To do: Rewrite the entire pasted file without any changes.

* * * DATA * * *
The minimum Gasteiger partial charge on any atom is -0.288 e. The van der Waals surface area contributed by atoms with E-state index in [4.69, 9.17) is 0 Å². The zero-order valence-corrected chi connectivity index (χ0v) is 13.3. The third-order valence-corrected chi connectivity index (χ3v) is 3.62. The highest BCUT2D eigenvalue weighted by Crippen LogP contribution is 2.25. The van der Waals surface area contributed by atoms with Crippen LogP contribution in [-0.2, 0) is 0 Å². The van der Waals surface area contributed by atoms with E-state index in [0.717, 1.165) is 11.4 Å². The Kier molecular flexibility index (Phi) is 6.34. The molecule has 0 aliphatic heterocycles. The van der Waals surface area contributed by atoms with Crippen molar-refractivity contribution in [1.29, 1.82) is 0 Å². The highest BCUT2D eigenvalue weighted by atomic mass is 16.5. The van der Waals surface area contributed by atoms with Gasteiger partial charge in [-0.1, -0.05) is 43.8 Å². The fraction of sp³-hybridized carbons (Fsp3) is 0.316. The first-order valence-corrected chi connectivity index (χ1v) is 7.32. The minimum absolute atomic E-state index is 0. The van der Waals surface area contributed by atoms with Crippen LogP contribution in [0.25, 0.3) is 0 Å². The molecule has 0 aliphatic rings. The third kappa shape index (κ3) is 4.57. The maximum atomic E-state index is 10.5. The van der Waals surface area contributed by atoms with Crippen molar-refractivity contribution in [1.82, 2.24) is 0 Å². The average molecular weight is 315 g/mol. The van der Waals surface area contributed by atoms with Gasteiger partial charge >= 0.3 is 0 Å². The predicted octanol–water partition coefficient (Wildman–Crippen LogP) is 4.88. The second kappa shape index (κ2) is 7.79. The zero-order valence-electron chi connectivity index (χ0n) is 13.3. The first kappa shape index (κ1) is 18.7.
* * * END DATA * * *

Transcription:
The minimum Gasteiger partial charge on any atom is -0.288 e. The van der Waals surface area contributed by atoms with E-state index in [4.69, 9.17) is 0 Å². The zero-order valence-corrected chi connectivity index (χ0v) is 13.3. The third-order valence-corrected chi connectivity index (χ3v) is 3.62. The highest BCUT2D eigenvalue weighted by Crippen LogP contribution is 2.25. The van der Waals surface area contributed by atoms with Crippen LogP contribution in [-0.2, 0) is 0 Å². The van der Waals surface area contributed by atoms with E-state index in [0.717, 1.165) is 11.4 Å². The Kier molecular flexibility index (Phi) is 6.34. The molecule has 0 aliphatic heterocycles. The van der Waals surface area contributed by atoms with Crippen molar-refractivity contribution in [1.29, 1.82) is 0 Å². The highest BCUT2D eigenvalue weighted by atomic mass is 16.5. The van der Waals surface area contributed by atoms with Gasteiger partial charge in [-0.1, -0.05) is 43.8 Å². The fraction of sp³-hybridized carbons (Fsp3) is 0.316. The first-order valence-corrected chi connectivity index (χ1v) is 7.32. The minimum absolute atomic E-state index is 0. The van der Waals surface area contributed by atoms with Crippen LogP contribution in [0.25, 0.3) is 0 Å². The molecule has 0 aliphatic rings. The third kappa shape index (κ3) is 4.57. The maximum atomic E-state index is 10.5. The van der Waals surface area contributed by atoms with Crippen molar-refractivity contribution in [1.82, 2.24) is 0 Å². The average molecular weight is 315 g/mol. The van der Waals surface area contributed by atoms with Gasteiger partial charge >= 0.3 is 0 Å². The predicted octanol–water partition coefficient (Wildman–Crippen LogP) is 4.88. The second kappa shape index (κ2) is 7.79. The zero-order valence-electron chi connectivity index (χ0n) is 13.3. The first kappa shape index (κ1) is 18.7.